RAF MILDENHALL, England, March 28, 2018 —
If it takes a village to raise a child, how can a mom do it on her own while also leading an Air Force squadron? Two squadron commanders here do exactly that while acting as a guiding light for those who think it’s impossible.
Leading a squadron, which can be made up of 100 to 550 people at a time, can create a collision of priorities.
Air Force Lt. Col. Carina Harrison, commander of the 100th Force Support Squadron, and Air Force Lt. Col. Stacie Voorhees, commander of the 100th Communications Squadron, are both single parents who juggle the competing priorities of family and squadron leadership. Harrison has a 15-year-old daughter and Voorhes has two young girls.
‘It’s Not Hard … It’s Normal.’
“I’ve always had to be a single mother,” Harrison said “It’s not hard, because it’s normal. It’s what I’ve always had to do.”
Being a single parent can bring additional challenges when duty calls.
“I try to not look at it as a balancing act when it comes to my family and my career,” Voorhees said. “When you think of it that way, something is always going to be off set. I prefer the term ‘work-life integration.’ The kids know we’re a part of the military and they also know that they have to put in work and energy as well.”
Harrison agreed and added that having her daughter has taught her to be more flexible with her decisions.
“I try to involve my daughter’s life as much as possible with mine,” Harrison said. “We bond through things that she wants to do, and things that I have to do, due to work. If she wants to be a cheerleader, I will be a cheerleading coach. I don’t know a thing about cheerleading, but you have to pick and choose to make time for your family. You will always have to make those tough decisions.”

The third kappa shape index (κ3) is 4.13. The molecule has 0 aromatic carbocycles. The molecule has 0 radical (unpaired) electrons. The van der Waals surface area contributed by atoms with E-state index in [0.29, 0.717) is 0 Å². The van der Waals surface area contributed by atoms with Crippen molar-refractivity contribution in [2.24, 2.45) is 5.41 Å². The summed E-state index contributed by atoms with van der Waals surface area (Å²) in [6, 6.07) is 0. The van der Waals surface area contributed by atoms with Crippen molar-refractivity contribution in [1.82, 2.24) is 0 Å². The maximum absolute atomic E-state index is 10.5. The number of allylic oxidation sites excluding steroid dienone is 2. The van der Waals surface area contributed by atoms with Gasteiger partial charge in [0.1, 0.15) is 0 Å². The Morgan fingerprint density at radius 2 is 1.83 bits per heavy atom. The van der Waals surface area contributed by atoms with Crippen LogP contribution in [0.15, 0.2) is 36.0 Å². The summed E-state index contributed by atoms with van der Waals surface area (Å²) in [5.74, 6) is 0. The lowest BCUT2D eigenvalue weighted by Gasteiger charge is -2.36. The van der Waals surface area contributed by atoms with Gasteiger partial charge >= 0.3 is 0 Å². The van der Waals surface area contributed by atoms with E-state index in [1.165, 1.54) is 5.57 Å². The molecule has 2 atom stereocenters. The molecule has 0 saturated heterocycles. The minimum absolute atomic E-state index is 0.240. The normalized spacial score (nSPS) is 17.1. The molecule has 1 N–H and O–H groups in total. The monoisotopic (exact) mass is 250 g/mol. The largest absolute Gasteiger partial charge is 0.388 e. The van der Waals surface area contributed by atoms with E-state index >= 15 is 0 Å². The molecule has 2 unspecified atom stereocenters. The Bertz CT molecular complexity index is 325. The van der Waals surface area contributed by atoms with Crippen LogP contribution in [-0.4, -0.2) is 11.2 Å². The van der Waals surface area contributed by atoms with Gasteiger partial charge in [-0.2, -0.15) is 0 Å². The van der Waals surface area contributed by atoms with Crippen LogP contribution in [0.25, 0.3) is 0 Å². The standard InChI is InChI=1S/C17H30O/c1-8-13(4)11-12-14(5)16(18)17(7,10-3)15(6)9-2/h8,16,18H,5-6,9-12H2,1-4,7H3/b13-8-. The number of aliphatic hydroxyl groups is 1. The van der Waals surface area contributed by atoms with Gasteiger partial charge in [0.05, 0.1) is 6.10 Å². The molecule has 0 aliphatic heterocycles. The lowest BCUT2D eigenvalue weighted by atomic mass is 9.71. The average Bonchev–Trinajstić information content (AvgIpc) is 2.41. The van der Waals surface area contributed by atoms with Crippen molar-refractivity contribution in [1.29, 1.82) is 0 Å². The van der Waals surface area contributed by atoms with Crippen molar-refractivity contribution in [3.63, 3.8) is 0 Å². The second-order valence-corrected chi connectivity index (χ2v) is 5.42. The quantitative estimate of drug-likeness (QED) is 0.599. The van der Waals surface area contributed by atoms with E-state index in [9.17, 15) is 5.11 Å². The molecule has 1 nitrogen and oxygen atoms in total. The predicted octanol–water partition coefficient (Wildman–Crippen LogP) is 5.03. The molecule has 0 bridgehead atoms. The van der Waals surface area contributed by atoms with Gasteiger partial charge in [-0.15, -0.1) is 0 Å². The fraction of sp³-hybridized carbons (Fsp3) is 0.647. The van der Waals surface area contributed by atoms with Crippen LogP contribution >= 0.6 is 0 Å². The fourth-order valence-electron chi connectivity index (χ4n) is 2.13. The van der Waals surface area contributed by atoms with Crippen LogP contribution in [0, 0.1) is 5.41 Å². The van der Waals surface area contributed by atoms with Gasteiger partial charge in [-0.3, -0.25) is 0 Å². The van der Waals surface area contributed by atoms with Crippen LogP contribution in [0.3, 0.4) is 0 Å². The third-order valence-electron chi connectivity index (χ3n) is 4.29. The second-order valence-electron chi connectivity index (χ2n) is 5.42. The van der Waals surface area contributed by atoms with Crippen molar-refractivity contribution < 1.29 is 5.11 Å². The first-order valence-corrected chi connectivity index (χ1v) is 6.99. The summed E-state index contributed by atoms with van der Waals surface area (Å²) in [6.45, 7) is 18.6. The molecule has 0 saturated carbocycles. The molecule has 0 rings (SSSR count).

These leaders said they are always learning as parents, especially when it comes to handling the curveballs life throws at them.
Both commanders agreed that it can be very difficult juggling so many responsibilities and the feeling the weight of the world is on their shoulders, both at home and work. They said they do what they can to balance their love of family with their love of duty to give the time and patience each deserves.
“Your job is rewarding, but your family is vital; love your family and build a second family from those around you,” Harrison said. “One of the first things I look for, no matter what base I get assigned, is a church. Family, friends and God, that is my village and is what I depend on to help me stay sane.”
Blending family and military life has allowed these airmen to succeed at both.
“The climate here is really supportive, which makes a huge difference,” Voorhees said. “Being able to bring my kids with me to events on base or if I need to have them here in the office, has helped me learn to better value the time I have with those people in that moment and to use it to its fullest. It’s little things like that which show you can be in the military and still be a single parent or just able to have a family in general.”